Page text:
phrases - “Sir,' I said to the universe, 'I exist.' 'That ...
This answer focuses exclusively on the widespread attribution of the "'Sir,' I said to the universe, 'I exist'" quotation to Douglas Adams. I recognize that this issue is tangential to the OP's question, but if it is indeed a false attribution, I think, it ought to be exploded if possible.
As IQAndreas and Henry note in comments beneath the poster's question, the quotation is not easy to find among the various hydra heads of The Hitchhiker's Guide. That is because Douglas Adams probably never wrote it. What he did write is interesting in its own right, and similar enough to be confused or merged with Stephen Crane's much earlier statement in "A Man Said to the Universe"—especially if the person doing the confusing and merging is operating from memory rather than from either original text. From Douglas Adams, The Hitchhiker's Guide to the Galaxy: Original Radio Scripts, Fit the First (as originally broadcast in 1978):
NARRATOR: The Babel Fish is small, yellow, leechlike, and probably the oddest thing in the Universe. It feeds on brainwave energy, absorbing all unconscious frequencies and then excreting telepathically a matrix formed from the conscious frequencies and nerve signals picked up from the speech centres of the brain; the practical upshot of which is that if you stick one in your ear you can instantly understand anything said to you in any form of language—the speech you hear decodes the brainwave matrix. Now it is such a bizarrely improbable coincidence that anything so mindbogglingly useful could evolve purely by chance that some thinkers have chosen to see it as a final clinching proof of the non-existence of God.
The argument goes something like this:
'I refuse to prove that I exist' says God, 'for proof denies faith, and without faith I am nothing'. 'But', says Man, 'the Babel Fish is a dead giveaway, isn't it? It proves you exist, and so therefore you don't. QED'. 'Oh dear,' says God, 'I hadn't thought of that' and promptly vanishes in a puff of logic. 'Oh, that was easy' says Man, and for an encore he proves that black is white and gets killed on the next zebra crossing.
The odd thing here is that, rather than having a man tell the universe that he exists, Adams's quote has God telling Man that He refuses to prove His existence. Nevertheless, I suspect that the innocently fallible gods of the Internet managed to mash up a seriously flawed memory of Adams's quote with a slightly flawed memory of Crane's quote—and then attributed the result to Adams.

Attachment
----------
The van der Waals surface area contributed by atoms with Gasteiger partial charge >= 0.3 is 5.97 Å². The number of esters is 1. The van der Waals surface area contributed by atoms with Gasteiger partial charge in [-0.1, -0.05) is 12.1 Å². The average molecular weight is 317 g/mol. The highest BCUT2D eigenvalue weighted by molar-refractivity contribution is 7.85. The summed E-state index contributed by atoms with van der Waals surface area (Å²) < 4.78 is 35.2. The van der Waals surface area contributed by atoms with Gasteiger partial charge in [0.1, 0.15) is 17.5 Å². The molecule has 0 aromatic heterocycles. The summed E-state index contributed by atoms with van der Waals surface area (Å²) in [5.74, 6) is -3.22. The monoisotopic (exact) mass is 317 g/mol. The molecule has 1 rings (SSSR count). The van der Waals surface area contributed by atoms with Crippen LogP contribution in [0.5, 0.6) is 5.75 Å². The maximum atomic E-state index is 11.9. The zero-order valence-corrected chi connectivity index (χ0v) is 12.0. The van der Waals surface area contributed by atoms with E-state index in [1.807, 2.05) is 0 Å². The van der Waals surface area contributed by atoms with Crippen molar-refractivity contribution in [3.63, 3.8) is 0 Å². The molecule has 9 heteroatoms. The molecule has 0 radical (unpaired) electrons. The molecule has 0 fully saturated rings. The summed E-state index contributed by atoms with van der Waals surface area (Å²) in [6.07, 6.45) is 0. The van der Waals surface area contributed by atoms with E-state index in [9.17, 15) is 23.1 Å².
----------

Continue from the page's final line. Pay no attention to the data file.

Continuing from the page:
The tell-tale sign of false attribution of a quotation, obviously, is that no one can find the quoted wording in situ in the supposed author's work. A Google Books search has this problem with "'Sir,' I said to the universe, 'I exist.'" The only two books that find the phrase at all—Richard Rapson, Amazed by Life: Confessions of a Non-religious Believer (2003) and James Houston, The Fulfillment: Pursuing True Happiness (2007)—attribute it to Crane, evidently without looking up Crane's poem to get the correct wording. Rapson is quite free (and flat) with his quotation:
This, despite Stephen Cranes dismaying ditty: “'Sir, I said to the Universe/ I exist.'/ Said the Universe to me/ 'That is of no interest to me.'"
And Houston's epigraph from Crane omits the crucial word not from the already-unfaithful-to-the-original wording:
“Sir,” I said to the universe, “I exist.” “However,” replied the universe, “that fact has created in me a sense of obligation." —Stephen Crane
None of the books in the Google Books database (which includes a number of editions of The Hitchhiker's Guide) claim the phrase as Adams's.
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